Written by Clare Ferguson,
Unsurprisingly, the agenda for this final plenary session of Parliament’s 2014-2019 term will deal with a range of issues that are emblematic of the major themes that have marked this eighth legislature.
EU policy on migration was always high on this Parliament’s agenda, and two files scheduled for debate on Wednesday afternoon deal with issues linked to future migration policy. Parliament is expected to take a position on the provisional agreement to strengthen the European Border and Coast Guard, including measures to engage 5 000 EU border guards (from January 2021), with a further 5 000 operational staff in operation by 2027, including a ‘rapid response’ team. The changes aim to ensure the same high border-management standards throughout the EU, and to provide more support for national authorities involved in managing migration and the fight against cross-border crime at the EU’s external borders. Members will then turn to consider the revision of the EU Visa Code, which would increase the visa fee to €80; simplify the procedures for requesting visas and harmonise multiple-entry visa rules. The proposals also seek to ensure that non-EU countries cooperate in readmitting their illegally staying nationals.
The financial crisis and the challenges of the shift to digital processes have affected EU citizens and businesses alike. Digitalisation and an ageing population have brought about major changes in the EU labour market in recent decades, leading to unfair employment practices such as ‘zero hours’ contracts. On Tuesday morning, Members will debate proposals to reform labour market rules, to ensure transparent and predictable working conditions in the EU. Parliament’s Employment and Social Affairs Committee wants to ensure that employers provide timely information for their employees, respect probationary periods and set out working conditions for those who work non-standard schedules. A proposal for a regulation on promoting fairness and transparency for business users of online intermediation services returns to the agenda on Tuesday afternoon, seeking fairer contractual relations between online giants (such as Amazon and Google) and other online businesses (such as hotels or restaurants). Encouraging fair competition between businesses, as well as protecting consumers’ health and safety, is behind proposals on the market surveillance and compliance of products, which Members will debate on Tuesday afternoon. The proposals seek greater coordination of rules on market surveillance of harmonised industrial products, which represent 69 % of the overall value of industrial products in the internal market. On Wednesday night, Members will debate an agreement on measures to improve the use of digital tools and processes in company law. Parliament’s Legal Affairs Committee wants to see stronger measures throughout the EU to make it easier to set up and register a business, including greater use of online submission for official company documentation.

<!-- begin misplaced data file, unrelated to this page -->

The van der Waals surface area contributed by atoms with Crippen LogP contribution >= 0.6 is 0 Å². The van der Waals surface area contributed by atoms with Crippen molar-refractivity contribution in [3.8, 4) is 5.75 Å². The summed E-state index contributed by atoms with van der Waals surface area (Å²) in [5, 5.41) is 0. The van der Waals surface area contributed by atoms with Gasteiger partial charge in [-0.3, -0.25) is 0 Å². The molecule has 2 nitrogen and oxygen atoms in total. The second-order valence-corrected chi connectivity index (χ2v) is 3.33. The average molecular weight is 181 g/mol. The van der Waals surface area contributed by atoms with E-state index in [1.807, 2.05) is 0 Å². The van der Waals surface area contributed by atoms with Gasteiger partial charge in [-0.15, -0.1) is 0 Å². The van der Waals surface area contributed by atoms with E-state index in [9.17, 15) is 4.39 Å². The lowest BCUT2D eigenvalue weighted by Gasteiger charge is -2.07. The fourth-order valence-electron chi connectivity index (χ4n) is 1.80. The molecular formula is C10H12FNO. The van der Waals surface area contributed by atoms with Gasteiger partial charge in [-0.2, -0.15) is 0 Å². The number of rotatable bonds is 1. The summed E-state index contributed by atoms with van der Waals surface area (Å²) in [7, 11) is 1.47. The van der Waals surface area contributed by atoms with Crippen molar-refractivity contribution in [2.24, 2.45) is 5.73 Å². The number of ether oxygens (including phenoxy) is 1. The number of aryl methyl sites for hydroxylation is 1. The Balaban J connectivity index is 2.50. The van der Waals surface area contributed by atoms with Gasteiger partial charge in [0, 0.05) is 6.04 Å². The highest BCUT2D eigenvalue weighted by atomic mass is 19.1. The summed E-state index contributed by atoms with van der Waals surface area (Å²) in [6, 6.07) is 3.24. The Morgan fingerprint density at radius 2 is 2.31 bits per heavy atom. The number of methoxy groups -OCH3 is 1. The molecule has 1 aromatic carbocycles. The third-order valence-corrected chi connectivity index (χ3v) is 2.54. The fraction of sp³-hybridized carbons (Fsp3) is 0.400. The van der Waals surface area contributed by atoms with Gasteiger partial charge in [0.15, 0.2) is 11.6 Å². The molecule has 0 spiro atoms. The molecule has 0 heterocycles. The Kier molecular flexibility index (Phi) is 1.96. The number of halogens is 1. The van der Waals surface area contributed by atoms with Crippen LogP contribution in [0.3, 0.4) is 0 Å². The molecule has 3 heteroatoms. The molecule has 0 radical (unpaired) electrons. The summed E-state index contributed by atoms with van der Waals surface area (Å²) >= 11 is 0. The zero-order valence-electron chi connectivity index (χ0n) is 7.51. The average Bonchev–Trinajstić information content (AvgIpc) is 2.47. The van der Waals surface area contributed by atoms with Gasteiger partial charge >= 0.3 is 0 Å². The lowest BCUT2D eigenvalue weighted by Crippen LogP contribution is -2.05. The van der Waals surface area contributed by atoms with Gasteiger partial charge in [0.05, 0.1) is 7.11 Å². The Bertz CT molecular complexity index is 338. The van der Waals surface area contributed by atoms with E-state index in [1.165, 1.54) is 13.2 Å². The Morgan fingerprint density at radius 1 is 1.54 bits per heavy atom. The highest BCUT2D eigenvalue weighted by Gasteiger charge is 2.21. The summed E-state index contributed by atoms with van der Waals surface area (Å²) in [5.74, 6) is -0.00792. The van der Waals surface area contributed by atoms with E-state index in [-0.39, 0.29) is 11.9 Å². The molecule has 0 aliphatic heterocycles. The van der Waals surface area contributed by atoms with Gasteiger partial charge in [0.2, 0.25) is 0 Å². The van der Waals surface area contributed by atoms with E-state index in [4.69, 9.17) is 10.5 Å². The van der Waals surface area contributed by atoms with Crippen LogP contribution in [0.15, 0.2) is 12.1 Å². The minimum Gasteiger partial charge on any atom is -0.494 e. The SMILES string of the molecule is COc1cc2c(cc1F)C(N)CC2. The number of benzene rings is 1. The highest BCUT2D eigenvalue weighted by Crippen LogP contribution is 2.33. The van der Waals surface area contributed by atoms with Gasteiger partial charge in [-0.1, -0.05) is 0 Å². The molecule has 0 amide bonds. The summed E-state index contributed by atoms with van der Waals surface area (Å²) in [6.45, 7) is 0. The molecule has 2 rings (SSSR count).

The pharmaceuticals sector is an important source of jobs and growth in the EU. On Tuesday evening, Members will consider a compromise on proposals to improve the intellectual property rights regime for the industry, which suffers from competitive disadvantage in export markets. Due to the lengthy testing and trials necessary to obtain EU market approval, pharmaceuticals firms can extend the patent protection on their products through a supplementary protection certificate (SPC) for medicinal products. The proposal would allow EU-based companies who do not hold the rights within the EU to manufacture generic or biosimilar versions of medicines still under SPC protection inside the EU, providing this is done exclusively for export to a non-EU market, or for stockpiling in anticipation of the patent protection’s expiry. The new rules could lead to €1 billion annual net additional export sales, create new jobs, and allow better access to quality and affordable medicine.